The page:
Despite a marketing campaign that appears bound and determined to make its subject look as grindingly dull as possible, Roll Bounce
triumphs on almost all counts, hot-wiring a penchant for sports film clichés to some seriously spot-on Seventies nostalgia that looks and feels true not only in its attention to period detail but also in its all-important portrayal of teenage camaraderie and its attendant angst. Young (but not L’il) Bow Wow plays Southside Chicago rollerskating champ X (short for Xavier), who, along with his trusty band of low-rent buddies, spends the summer of ’78 mourning the recent death of his mother and the closing of his local skate palace by taking his A-game uptown and sticking it to the man. In this case, that would be the Rick Jamesian Sweetness (Jonathan) and his multiethnic coterie of pant-suited rollerballers, as unlikely a mix as the BeeGees at CBGB but almost assuredly as entertaining. Puppy love arrives in the form of Good’s all-grown-up girl-next-door Naomi, who hooks up with the endearingly reticent X at the behest of new-girl-on-the-block Sonya (Irvin), while X’s economically displaced dad (McBride) learns to love again even while the memory of his late wife still stings his eyes. At times, Roll Bounce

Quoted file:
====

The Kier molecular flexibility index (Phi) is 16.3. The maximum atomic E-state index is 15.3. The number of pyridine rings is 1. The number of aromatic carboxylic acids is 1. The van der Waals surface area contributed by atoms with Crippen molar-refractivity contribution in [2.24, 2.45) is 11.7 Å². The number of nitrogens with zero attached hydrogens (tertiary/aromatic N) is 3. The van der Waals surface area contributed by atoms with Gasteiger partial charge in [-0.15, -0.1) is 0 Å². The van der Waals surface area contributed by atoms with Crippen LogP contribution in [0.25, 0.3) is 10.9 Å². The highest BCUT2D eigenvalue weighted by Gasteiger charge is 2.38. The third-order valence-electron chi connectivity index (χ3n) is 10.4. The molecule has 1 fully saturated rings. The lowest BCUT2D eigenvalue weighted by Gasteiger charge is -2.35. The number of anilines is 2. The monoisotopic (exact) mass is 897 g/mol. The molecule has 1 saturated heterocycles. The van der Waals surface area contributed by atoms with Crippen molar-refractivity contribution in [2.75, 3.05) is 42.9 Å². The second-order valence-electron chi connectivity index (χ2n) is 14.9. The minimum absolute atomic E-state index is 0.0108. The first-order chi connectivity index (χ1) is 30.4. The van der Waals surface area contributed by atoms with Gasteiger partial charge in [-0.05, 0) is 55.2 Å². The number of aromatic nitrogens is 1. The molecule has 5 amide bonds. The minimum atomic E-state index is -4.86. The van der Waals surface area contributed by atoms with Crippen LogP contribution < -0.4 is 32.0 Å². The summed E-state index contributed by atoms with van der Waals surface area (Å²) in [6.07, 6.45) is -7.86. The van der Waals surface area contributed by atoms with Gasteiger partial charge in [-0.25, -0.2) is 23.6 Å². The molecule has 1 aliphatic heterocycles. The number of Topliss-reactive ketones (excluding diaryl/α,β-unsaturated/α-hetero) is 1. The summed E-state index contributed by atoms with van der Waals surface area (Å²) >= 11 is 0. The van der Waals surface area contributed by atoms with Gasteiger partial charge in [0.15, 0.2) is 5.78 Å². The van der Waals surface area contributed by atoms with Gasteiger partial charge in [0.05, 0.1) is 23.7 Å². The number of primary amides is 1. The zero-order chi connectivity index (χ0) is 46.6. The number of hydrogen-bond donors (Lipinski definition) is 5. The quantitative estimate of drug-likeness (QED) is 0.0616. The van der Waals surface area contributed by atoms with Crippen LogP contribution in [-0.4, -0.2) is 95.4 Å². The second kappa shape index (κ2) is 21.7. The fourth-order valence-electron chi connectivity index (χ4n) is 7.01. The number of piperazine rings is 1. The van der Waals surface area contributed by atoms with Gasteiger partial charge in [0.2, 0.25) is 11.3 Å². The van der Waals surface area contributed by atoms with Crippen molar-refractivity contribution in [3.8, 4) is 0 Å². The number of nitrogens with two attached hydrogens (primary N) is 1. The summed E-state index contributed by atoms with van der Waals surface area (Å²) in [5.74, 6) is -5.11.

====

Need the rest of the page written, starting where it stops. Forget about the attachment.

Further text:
feels as though it’s one long parade of coming-of-age film clichés after another, but Malcolm Lee’s tight, focused direction, coupled with a disarmingly irony-free script from Beauty Shop
’s Norman Vance Jr. and some smart, funny performances from Wow and pals Khleo Thomas (as the mixed-race Mixed Mike), Troy (Paul Wesley), and Naps (Rick Gonzalez) help the film rise above any stereotyped profiling. Replete with nods to Seventies culture that go past the obvious (What’s Happening!!
references) to the just plain cool (a poster of San Antonio Spurs legendary Iceman Gervin adorns X’s bedroom wall), Roll Bounce
is the sort of teenage summer fare that just doesn’t get made that much anymore, a younger-skewing Hustle & Flow
that’d rest easy on the bottom half of a Car Wash
drive-in double bill. Never mind the immediately obvious comparisons to Fat Albert and the Cosby Kids
– this is the real deal, and it shows up the likes of pre-Eighties Xanadu
and Roller Boogie
poseurs with a funky, grooving panache that’s all its own.